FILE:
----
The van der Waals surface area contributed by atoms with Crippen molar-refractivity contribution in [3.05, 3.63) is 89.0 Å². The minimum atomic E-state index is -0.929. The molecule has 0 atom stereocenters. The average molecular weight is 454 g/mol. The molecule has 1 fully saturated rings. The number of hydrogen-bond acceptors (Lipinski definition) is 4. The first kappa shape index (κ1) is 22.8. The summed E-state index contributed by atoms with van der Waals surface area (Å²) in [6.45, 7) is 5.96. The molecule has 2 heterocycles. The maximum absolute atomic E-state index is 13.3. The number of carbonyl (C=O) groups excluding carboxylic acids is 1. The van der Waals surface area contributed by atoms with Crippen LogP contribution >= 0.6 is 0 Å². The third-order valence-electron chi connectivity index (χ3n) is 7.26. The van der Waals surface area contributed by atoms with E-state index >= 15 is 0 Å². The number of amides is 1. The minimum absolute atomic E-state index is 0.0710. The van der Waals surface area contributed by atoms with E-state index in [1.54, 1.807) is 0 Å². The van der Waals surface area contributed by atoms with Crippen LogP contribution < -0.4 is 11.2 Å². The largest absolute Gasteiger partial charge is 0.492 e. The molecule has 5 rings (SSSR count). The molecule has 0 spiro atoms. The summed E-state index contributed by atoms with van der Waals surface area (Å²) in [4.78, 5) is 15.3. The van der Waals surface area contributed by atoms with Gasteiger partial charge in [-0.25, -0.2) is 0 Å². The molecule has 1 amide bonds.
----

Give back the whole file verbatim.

The van der Waals surface area contributed by atoms with Crippen molar-refractivity contribution in [3.05, 3.63) is 89.0 Å². The minimum atomic E-state index is -0.929. The molecule has 0 atom stereocenters. The average molecular weight is 454 g/mol. The molecule has 1 fully saturated rings. The number of hydrogen-bond acceptors (Lipinski definition) is 4. The first kappa shape index (κ1) is 22.8. The summed E-state index contributed by atoms with van der Waals surface area (Å²) in [6.45, 7) is 5.96. The molecule has 2 heterocycles. The maximum absolute atomic E-state index is 13.3. The number of carbonyl (C=O) groups excluding carboxylic acids is 1. The van der Waals surface area contributed by atoms with Crippen LogP contribution >= 0.6 is 0 Å². The third-order valence-electron chi connectivity index (χ3n) is 7.26. The van der Waals surface area contributed by atoms with E-state index >= 15 is 0 Å². The number of amides is 1. The minimum absolute atomic E-state index is 0.0710. The van der Waals surface area contributed by atoms with E-state index in [1.54, 1.807) is 0 Å². The van der Waals surface area contributed by atoms with Crippen LogP contribution < -0.4 is 11.2 Å². The largest absolute Gasteiger partial charge is 0.492 e. The molecule has 5 rings (SSSR count). The molecule has 0 spiro atoms. The summed E-state index contributed by atoms with van der Waals surface area (Å²) in [4.78, 5) is 15.3. The van der Waals surface area contributed by atoms with Gasteiger partial charge in [-0.25, -0.2) is 0 Å². The molecule has 1 amide bonds.